As we become more global and inclusive, so we also become more aware of all those who may be currently geographically, culturally, linguistically, or economically marginalised, and for whom access to the arts is not a certainty. I believe that if ASSITEJ is to be true to its conviction that all children and young people have a right to the arts, we need to work harder to bring people into the association and to find ways for artists to also become advocates and activists for the rights of children to this access. It is only through multiplying our voices and demonstrating the value of what we are saying through work of the highest quality in every country, that we are likely to make a significant impact. I hope that in 50 years time we will find that there is no country which is not represented in some way in ASSITEJ and which is not engaged in the work of theatre for young audiences. The international exchange and dialogue that ASSITEJ allows is not about a travel club for the lucky few- rather it should result in the nurturing of theatre on local soils, in local contexts.

One thing that you can always be sure about with the future is that it will not be what you expect. Change is the only certainty, they say. We cannot know what the next 50 years hold for ASSITEJ, but I think that if this association is to follow the principles of design that nature teaches us, we will perhaps have better models for survival, adaptation and flourishing… Strength in nature is not about rigidity, but about flexibility. Trees break open concrete; water weathers rock. Within all natural things is an intrinsic energy, a desire for fulfilment, a reaching towards the natural imperative, whether it is plants reaching for the sunlight or water responding to gravity to find the sea – I believe that it is this intrinsic energy that we need to be fostering within ASSITEJ. The structures we create need to foster and hold this energy, and can suggest a sense of direction.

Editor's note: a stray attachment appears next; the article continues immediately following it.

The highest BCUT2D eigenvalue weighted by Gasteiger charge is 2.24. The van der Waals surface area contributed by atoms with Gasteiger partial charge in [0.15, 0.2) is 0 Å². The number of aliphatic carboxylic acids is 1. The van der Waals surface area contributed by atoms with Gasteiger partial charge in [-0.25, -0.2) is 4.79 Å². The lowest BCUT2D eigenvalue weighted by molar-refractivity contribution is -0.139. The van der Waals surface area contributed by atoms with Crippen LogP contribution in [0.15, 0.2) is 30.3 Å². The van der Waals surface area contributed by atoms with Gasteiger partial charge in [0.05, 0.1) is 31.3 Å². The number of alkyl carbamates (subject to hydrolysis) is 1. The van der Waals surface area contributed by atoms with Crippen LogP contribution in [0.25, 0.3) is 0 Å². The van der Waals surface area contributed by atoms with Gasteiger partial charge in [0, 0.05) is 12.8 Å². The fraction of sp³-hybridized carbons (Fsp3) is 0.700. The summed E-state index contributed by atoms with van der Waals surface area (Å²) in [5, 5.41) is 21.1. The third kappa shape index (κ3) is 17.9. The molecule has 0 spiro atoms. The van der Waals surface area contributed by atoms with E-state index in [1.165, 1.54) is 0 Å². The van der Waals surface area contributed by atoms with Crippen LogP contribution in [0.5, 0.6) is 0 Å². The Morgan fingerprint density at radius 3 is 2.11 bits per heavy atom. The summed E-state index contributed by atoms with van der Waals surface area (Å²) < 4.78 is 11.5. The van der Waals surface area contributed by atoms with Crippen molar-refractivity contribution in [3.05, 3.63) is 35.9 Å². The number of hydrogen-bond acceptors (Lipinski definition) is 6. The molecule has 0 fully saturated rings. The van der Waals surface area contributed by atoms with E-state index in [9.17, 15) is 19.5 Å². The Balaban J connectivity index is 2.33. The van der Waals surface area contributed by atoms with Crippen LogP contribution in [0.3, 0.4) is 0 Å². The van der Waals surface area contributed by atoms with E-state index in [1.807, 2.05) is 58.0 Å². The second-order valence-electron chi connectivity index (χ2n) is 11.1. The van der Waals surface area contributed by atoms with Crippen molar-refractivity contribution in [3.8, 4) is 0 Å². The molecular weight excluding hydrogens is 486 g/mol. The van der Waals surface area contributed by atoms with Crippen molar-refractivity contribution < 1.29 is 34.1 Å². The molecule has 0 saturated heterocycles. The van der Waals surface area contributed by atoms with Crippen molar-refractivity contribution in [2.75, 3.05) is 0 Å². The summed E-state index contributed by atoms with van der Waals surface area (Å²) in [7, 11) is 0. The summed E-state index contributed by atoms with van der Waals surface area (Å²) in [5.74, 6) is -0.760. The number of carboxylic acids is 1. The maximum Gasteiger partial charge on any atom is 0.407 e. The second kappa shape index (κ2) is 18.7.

What can this sense of direction be, when the future is so uncertain? In my view it is our audience, the crucial point that distinguishes our network from any other, who will tell us where we need to go and perhaps even how to get there. We need to reach towards, listen to, confront, embrace and explore with our audience in order to find the true potential in the expressive medium of live performance. In the world of theatre for young audiences we are constantly challenged by our audience to stay present, in the now, and not to rely on our ever more unreliable memories of our own childhoods in order to determine how to work successfully.

ASSITEJ has selected the theme “One theme beyond” for this three year term of office. We are looking at aspects of what ASSITEJ has achieved and asking ourselves how do we take these one step beyond where they have been in the last 50 years. This year, here at Augenblik Mal! we ask this question with relation to intergenerational exchange, next year it will be inter-disciplinary exchange and in 2017, when the first ASSITEJ Congress will be hosted on the African continent, we will consider inter-cultural exchange.

Nelson Mandela said that “The purpose of freedom is to create it for others.” I believe that ASSITEJ has created a space of freedom for exchange, dialogue, creativity and renewal. It is our purpose to create that freedom for others – in our artistic communities, in our national networks, in our audiences. So let us take ourselves into the future – one step beyond where we have been. Let us take our first steps into that future with a sense of authenticity, with a sense of direction – together.

Yvette Hardie at the ceremony of the jubilee of ASSITEJ